When Bob Schieffer begins the final presidential debate Wednesday, he will surely -- like moderators Jim Lehrer, Gwen Ifill and Tom Brokaw before him -- explain that the audience has promised to remain silent: "no cheers, no applause, no noise of any kind," as Lehrer put it. This kind of respectful listening is standard fare today, but it is a far cry from the debates of the 19th century, when audiences were expected to offer raucous rejoinders and irreverent commentary.
Running for the Senate 150 years ago, Abraham Lincoln and Stephen A. Douglas faced off in a series of seven debates across Illinois, remembered to this day as among the most important in U.S. history. Each spoke in the open air for a total of 90 minutes, with no amplification to be heard above the jeering crowds.
The mass of spectators -- as many as 20,000 at the first debate in Ottawa -- responded to the orators as if they were prizefighters, urging their candidate to "hit him again," "stick it to him," "don't spare him." According to historian Harold Holzer, Douglas supporters even brought a brass cannon that they set off after he delivered an especially good verbal blow.
Not to be outdone, advocates for Lincoln pelted Douglas with a watermelon rind during his speech in Freeport and daubed his carriage with excrement at an unofficial stop in Danville. By the standards of this "smear campaign," Swift-boating seems almost dilettantish.
Recognizing the tremendous appeal of such rough-and-tumble politicking, the orators themselves were not above trading insults with their audience. When an Ottawa spectator yelled to Lincoln, "You are a fool," Lincoln responded, "I guess there are two of us that are that way." Douglas frequently admonished his supporters for cheering too loud, thereby encroaching on his time. On one occasion, the crowd responded by bursting out, "We can't help it!"
The two men used their wildly contrasting bodies and competing styles to create onstage personas. Lincoln, who was 6 feet 4, dressed the part of a modest rustic, while Douglas, who was reported by some to be only 4 feet 6 (modern biographers put him at 5 feet 4), was outfitted in a more opulent manner, known as "plantation style." The two even joked about their physical differences; before the official start of the debates, Lincoln compared Douglas' "round, jolly, fruitful face" to his own "poor, lean, lank" visage, to gales of laughter in Springfield.
The debates were important not just as a political milestone but as a cultural one, marking that moment when politics became a form of mass entertainment. After all, this was 1858, the same year P.T. Barnum was managing an international tour of his prize attraction, Gen. Tom Thumb. Thirty-three inches tall, the General often appeared on stage alongside one of Barnum's "giants," to the howling delight of large audiences. The debates between "Long Abe" and "Little Dug" -- as the two were often called in the press -- played to the same crowds.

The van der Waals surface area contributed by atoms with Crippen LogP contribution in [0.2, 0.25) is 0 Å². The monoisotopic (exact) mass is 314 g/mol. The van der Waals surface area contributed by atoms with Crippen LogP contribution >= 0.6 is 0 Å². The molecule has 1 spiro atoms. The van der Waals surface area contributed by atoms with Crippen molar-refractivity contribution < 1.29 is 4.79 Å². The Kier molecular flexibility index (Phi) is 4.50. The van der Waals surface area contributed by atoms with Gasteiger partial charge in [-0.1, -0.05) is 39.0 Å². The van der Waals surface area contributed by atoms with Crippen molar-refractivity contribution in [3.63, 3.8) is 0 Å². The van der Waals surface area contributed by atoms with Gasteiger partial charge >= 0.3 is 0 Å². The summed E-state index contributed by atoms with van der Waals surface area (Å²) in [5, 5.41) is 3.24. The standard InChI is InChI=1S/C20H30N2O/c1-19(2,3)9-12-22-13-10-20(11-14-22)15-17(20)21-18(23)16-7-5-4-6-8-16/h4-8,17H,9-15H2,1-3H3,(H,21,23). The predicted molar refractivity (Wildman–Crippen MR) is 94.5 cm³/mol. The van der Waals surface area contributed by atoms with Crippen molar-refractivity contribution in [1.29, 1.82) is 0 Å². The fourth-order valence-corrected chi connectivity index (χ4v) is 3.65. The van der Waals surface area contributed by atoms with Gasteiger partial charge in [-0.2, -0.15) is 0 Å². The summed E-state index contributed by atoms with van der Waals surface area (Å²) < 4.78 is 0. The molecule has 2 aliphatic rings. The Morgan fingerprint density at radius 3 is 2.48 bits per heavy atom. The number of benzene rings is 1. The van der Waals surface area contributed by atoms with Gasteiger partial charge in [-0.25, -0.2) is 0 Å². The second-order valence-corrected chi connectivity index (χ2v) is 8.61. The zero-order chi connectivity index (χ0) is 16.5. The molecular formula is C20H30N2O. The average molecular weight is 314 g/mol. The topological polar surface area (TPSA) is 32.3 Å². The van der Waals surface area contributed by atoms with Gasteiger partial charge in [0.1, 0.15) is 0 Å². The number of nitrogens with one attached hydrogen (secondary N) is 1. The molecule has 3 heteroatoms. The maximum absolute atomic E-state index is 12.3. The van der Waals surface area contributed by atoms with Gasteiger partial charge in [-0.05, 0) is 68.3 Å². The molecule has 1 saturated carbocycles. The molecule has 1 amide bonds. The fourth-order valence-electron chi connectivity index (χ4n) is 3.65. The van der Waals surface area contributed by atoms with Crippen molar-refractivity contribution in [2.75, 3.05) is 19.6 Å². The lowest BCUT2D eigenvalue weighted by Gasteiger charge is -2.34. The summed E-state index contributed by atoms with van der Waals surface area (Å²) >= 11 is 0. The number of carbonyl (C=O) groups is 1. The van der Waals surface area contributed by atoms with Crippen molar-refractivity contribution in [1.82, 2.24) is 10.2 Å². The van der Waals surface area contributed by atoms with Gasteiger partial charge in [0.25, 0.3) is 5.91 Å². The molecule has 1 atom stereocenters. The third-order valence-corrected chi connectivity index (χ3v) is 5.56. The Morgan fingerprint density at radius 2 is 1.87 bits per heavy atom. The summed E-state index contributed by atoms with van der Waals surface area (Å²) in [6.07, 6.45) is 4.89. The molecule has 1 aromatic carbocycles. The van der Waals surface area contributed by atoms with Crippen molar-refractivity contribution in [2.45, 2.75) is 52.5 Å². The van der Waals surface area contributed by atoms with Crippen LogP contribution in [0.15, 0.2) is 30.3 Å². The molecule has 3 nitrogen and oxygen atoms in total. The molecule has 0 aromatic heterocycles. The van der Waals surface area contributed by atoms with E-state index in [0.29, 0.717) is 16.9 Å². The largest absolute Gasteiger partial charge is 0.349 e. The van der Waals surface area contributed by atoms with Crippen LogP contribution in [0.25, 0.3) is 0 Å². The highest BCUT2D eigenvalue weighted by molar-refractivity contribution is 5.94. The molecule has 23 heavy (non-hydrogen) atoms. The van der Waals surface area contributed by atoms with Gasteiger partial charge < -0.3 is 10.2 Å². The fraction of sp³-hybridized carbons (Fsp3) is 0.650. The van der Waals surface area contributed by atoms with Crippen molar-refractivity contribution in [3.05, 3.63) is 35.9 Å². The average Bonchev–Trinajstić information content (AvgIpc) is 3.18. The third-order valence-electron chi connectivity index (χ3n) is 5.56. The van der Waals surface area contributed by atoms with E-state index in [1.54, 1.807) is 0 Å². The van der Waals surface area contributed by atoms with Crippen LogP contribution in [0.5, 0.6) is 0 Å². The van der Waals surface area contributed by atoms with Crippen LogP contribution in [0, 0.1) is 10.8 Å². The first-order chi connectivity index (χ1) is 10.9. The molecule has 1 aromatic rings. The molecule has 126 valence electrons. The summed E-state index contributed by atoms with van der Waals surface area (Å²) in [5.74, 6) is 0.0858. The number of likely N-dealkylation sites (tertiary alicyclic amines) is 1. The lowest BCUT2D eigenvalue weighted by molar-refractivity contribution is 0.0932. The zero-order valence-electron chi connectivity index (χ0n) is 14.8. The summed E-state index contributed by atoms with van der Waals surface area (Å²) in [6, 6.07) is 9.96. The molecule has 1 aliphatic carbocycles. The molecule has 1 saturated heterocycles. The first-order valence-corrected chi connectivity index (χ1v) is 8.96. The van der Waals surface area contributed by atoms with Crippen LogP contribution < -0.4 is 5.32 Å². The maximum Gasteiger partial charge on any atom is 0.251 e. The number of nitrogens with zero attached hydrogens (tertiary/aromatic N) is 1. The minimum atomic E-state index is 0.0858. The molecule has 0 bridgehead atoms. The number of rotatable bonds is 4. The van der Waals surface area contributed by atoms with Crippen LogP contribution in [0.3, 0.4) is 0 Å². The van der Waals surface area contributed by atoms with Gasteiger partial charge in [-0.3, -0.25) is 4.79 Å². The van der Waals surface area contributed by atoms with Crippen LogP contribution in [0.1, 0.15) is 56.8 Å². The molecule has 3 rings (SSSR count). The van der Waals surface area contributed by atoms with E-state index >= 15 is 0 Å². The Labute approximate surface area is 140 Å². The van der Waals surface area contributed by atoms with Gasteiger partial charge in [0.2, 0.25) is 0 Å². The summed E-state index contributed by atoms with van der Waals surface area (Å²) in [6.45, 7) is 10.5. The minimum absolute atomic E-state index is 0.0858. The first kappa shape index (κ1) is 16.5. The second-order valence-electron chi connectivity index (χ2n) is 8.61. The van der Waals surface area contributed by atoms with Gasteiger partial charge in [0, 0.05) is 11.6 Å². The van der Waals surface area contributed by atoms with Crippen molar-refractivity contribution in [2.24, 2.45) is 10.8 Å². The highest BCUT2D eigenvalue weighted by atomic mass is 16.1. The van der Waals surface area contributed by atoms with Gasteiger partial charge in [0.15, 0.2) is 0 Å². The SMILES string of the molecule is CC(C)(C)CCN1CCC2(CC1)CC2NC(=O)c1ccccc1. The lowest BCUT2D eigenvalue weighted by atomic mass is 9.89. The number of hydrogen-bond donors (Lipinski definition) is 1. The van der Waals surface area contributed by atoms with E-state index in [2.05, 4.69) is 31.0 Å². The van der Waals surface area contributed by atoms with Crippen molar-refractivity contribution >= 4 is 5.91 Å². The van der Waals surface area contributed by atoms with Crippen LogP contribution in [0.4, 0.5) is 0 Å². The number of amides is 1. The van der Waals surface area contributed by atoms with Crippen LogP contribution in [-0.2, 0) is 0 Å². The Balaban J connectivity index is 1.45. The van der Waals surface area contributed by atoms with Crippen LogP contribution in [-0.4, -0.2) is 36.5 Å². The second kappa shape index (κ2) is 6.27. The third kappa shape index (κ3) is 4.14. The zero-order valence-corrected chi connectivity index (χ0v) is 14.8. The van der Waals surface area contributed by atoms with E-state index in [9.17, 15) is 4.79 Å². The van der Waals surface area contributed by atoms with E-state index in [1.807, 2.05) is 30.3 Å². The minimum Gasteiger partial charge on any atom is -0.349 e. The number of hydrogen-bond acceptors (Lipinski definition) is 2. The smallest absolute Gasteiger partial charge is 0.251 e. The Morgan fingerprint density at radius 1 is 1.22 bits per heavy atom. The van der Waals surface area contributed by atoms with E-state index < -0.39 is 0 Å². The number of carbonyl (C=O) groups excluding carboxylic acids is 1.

(In fact, Lincoln and Douglas both had brushes with Barnum's circle. Two years after the Great Debates, Douglas allegedly tried to kiss Lavinia Warren, a 32-inch beauty who later joined the Barnum troupe. Warren married Tom Thumb in 1863, and their honeymoon included a stop at the White House, where spectators relished the disparity in size between the tiny couple and President Lincoln. Lincoln is said to have commented, "God likes to do funny things; here you have the long and the short of it.")
None of this, however, detracted from the seriousness of the debates or the politicians' commitment to the great moral issue of the day: the future of slavery in the American territories. Lincoln and Douglas spent the greater part of the seven contests in exhaustive and intricate conversation on this topic, even as they fielded catcalls from the audience. Civic engagement and enjoying a good show were not mutually exclusive.
Perhaps that was the secret of the debates' success. For all its entrenched partisanship and comedic hokum, the Lincoln-Douglas contest provided a deeply satisfying experience of political involvement because it allowed its audience uninhibited expression and a rich role in public life. The thousands in attendance at each debate -- sometimes rude, drunk or boisterous -- participated in an event at once entertaining and nationally significant; in the process they became deeply connected to the politicians, to the political process and to one another.
If America really wants an energized electorate, we should embrace the real legacy of Lincoln-Douglas. Brokaw moderating a staged "town hall" -- with its carefully selected audience and civil Q&A -- is not enough. What's needed is an unpredictable and raucous environment that forces the candidates to respond extemporaneously to the audience as well as to each other. This might not dignify the debates, but it would do much to bring Americans back to an experience of politics as participatory, communal and fun.
Gillian Silverman is an assistant professor of English at the University of Colorado Denver.